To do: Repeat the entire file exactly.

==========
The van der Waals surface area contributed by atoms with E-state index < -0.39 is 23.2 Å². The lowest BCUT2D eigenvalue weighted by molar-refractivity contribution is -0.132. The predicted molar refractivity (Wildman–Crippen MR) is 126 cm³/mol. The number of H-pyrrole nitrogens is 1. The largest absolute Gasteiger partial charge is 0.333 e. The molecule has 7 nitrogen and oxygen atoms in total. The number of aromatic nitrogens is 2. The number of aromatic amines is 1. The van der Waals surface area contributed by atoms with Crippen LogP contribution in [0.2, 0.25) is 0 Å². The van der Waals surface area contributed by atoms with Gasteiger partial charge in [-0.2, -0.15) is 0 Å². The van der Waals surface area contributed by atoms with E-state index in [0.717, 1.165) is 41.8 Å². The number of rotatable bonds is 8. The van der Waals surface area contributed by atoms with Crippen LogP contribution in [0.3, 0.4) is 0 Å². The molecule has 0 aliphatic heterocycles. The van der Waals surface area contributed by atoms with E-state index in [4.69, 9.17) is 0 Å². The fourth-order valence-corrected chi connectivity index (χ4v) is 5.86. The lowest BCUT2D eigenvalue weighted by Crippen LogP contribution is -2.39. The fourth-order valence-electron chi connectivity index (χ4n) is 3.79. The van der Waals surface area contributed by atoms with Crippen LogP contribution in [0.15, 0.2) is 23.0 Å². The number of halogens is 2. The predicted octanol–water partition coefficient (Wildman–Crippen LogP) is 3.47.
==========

The van der Waals surface area contributed by atoms with E-state index < -0.39 is 23.2 Å². The lowest BCUT2D eigenvalue weighted by molar-refractivity contribution is -0.132. The predicted molar refractivity (Wildman–Crippen MR) is 126 cm³/mol. The number of H-pyrrole nitrogens is 1. The largest absolute Gasteiger partial charge is 0.333 e. The molecule has 7 nitrogen and oxygen atoms in total. The number of aromatic nitrogens is 2. The number of aromatic amines is 1. The van der Waals surface area contributed by atoms with Crippen LogP contribution in [0.2, 0.25) is 0 Å². The van der Waals surface area contributed by atoms with Gasteiger partial charge in [-0.2, -0.15) is 0 Å². The van der Waals surface area contributed by atoms with E-state index in [0.717, 1.165) is 41.8 Å². The number of rotatable bonds is 8. The van der Waals surface area contributed by atoms with Crippen LogP contribution in [0.3, 0.4) is 0 Å². The molecule has 0 aliphatic heterocycles. The van der Waals surface area contributed by atoms with E-state index in [4.69, 9.17) is 0 Å². The fourth-order valence-corrected chi connectivity index (χ4v) is 5.86. The lowest BCUT2D eigenvalue weighted by Crippen LogP contribution is -2.39. The fourth-order valence-electron chi connectivity index (χ4n) is 3.79. The van der Waals surface area contributed by atoms with Crippen LogP contribution in [0.15, 0.2) is 23.0 Å². The number of halogens is 2. The predicted octanol–water partition coefficient (Wildman–Crippen LogP) is 3.47.